I take the minority position that just as it is better to be rich than poor, a strong currency is better than a weak one. Although much more credentialed economists may try to muddle the arguments, the truth may be seen when a particular position is taken to its logical extreme. If a weaker currency is preferable to a stronger one, then logic would dictate that a currency of no value will be preferable to one with an infinite value. But how would economies with these drastically different currencies operate?

It is true that the country with the zero value currency will tend to see full employment and strong exports. The relative low cost of labor will mean that the locals could be easily employed in even the most marginal activity. But since holders of other currencies will be able to outbid the domestic population for all of their production, everything produced will be exported. Imports will be zero as the local population would be unable to afford anything produced in countries with more valuable currencies. As a result, actual consumption would be extremely low. In essence this economy would be analogous to impoverished, subsistence level economies such as Bolivia, Zimbabwe, and Haiti.

In contrast, a country with an infinitely valuable currency would see the best of all possible worlds. Even the smallest amount of money would allow citizens to buy huge amounts of goods from abroad. An evening's babysitting money would deliver more purchasing power than months of hard labor in poorer countries. The strong currency would mean that consumption would soar even while hours worked fell. Savings would increase in value, and people would have more ability to travel and pursue leisure activities. In essence, we are describing a rich economy.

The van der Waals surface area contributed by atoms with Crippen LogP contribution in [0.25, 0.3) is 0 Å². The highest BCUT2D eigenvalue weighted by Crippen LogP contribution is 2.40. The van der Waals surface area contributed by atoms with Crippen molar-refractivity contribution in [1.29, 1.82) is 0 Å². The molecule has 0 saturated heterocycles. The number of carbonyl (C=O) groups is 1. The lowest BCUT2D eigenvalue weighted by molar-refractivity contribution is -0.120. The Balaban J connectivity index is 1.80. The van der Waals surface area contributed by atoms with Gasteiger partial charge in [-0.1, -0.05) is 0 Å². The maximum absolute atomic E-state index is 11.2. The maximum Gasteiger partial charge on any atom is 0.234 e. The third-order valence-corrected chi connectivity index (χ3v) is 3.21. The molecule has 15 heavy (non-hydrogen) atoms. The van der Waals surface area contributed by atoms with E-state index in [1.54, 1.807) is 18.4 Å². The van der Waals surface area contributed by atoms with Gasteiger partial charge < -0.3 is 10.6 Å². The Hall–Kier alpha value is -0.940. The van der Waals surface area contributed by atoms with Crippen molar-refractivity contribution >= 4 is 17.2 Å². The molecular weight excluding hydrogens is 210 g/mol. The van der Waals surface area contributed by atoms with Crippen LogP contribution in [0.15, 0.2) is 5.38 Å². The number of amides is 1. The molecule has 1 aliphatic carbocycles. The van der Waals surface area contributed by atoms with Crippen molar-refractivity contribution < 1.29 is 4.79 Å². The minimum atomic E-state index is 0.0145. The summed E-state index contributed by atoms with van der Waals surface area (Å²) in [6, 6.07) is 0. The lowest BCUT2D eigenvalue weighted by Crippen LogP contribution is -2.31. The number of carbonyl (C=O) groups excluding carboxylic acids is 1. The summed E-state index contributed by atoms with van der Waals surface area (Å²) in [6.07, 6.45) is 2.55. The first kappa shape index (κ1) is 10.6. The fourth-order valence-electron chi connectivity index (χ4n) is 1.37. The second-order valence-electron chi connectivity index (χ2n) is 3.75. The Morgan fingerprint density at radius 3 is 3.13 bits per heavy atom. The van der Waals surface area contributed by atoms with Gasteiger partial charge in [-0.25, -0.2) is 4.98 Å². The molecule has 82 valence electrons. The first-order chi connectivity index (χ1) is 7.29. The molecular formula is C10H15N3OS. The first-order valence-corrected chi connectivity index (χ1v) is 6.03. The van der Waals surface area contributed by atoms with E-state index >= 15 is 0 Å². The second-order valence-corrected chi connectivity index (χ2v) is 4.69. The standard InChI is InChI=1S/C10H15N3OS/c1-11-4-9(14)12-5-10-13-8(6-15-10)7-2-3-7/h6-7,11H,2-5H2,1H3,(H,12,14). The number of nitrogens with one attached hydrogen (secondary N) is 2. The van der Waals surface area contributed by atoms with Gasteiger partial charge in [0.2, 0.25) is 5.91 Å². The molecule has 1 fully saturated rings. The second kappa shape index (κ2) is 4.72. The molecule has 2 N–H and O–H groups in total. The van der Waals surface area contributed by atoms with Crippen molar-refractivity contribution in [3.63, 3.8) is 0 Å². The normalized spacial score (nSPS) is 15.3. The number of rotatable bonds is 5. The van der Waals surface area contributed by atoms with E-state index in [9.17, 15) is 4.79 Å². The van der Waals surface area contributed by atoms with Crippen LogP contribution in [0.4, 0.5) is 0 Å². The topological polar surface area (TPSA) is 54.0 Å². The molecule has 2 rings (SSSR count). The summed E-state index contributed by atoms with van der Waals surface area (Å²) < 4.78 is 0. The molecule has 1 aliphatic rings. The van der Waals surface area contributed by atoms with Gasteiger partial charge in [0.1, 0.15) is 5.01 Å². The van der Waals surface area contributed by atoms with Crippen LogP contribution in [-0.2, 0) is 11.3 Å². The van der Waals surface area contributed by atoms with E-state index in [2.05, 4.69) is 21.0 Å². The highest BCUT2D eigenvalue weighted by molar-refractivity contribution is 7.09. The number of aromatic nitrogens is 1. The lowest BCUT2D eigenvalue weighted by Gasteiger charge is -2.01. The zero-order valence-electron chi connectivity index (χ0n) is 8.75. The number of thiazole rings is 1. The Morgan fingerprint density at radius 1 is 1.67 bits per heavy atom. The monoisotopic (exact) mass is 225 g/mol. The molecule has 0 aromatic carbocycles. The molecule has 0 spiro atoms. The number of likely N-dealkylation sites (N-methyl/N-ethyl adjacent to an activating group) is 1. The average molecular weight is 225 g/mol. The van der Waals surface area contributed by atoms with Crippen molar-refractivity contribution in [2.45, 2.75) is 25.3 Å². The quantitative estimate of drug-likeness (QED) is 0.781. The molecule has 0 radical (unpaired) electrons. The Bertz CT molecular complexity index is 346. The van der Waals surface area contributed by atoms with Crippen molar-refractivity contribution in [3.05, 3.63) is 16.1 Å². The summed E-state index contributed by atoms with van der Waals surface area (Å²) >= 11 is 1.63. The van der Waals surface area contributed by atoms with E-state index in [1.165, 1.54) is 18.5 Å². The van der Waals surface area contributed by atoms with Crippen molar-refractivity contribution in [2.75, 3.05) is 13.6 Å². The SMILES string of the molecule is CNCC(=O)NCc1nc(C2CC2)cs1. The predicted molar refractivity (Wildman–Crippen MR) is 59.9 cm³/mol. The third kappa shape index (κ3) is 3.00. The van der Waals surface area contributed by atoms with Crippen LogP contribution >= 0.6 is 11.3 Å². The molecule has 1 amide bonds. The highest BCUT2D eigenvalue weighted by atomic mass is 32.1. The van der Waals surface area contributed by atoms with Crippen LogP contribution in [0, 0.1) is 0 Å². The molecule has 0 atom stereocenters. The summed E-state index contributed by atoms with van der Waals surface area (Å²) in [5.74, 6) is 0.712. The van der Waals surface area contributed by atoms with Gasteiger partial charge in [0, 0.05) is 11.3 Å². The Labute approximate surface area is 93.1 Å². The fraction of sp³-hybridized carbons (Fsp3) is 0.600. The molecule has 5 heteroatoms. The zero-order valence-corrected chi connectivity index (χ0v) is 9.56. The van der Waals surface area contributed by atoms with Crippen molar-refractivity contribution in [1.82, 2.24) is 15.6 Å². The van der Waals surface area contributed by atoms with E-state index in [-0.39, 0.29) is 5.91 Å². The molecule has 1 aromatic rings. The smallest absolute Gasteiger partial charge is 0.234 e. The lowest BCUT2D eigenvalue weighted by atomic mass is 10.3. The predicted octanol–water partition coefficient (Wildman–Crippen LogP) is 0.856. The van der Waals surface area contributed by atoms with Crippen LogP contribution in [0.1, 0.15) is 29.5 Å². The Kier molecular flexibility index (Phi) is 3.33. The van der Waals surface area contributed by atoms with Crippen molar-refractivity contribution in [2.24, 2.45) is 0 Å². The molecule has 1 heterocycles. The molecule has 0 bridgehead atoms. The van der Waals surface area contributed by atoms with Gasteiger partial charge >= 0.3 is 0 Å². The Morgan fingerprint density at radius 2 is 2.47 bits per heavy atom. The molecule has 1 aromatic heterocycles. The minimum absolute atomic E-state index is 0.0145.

Placed in such a context, it's easy to see the preferred option. Those who believe in the benefits of weak currencies do not specify when a falling currency becomes a bad thing. Clearly there must be a tipping point where lost purchasing power overcomes supposed gains in growth. Yet they are silent on that point. My position is that a rising currency is always good. No magic tipping point needs to be identified.

The problem is that economists now believe that the goal of an economy is to provide employment, not goods and services. They see a job as an end in and of itself, rather than as a means for people to get the things they really want. But if we can get all that we want without having to work, who needs to bother? A strong currency takes us closer to this goal. It is a testament to how far the "science" of economics has fallen that this goal has been utterly forgotten.

But this junk science is killing real growth. As long as this "black is white" ideology remains in place, the biggest printers will continue to be the biggest actual losers.

Subscribe to Euro Pacific's Weekly Digest: Receive all commentaries by Peter Schiff, John Browne, and other Euro Pacific commentators delivered to your inbox every Monday!  And be sure to order a copy of Peter Schiff's recently released NY Times Best Seller, The Real Crash: America's Coming Bankruptcy - How to Save Yourself and Your Country

Peter Schiff

Euro Pacific Capital
http://www.europac.net/

Peter Schiff, CEO of Euro Pacific Capital and host of the nationally syndicated Peter Schiff Show, broadcasting live from 10am to noon ET every weekday, and streaming at www.schiffradio.com. Please feel free to excerpt or repost with the proper attribution and all links included. 

Peter Schiff Archive

© 2005-2014 http://www.MarketOracle.co.uk - The Market Oracle is a FREE Daily Financial Markets Analysis & Forecasting online publication.


Post Comment

Only logged in users are allowed to post comments. Register/ Log in

Free Report - Financial Markets 2014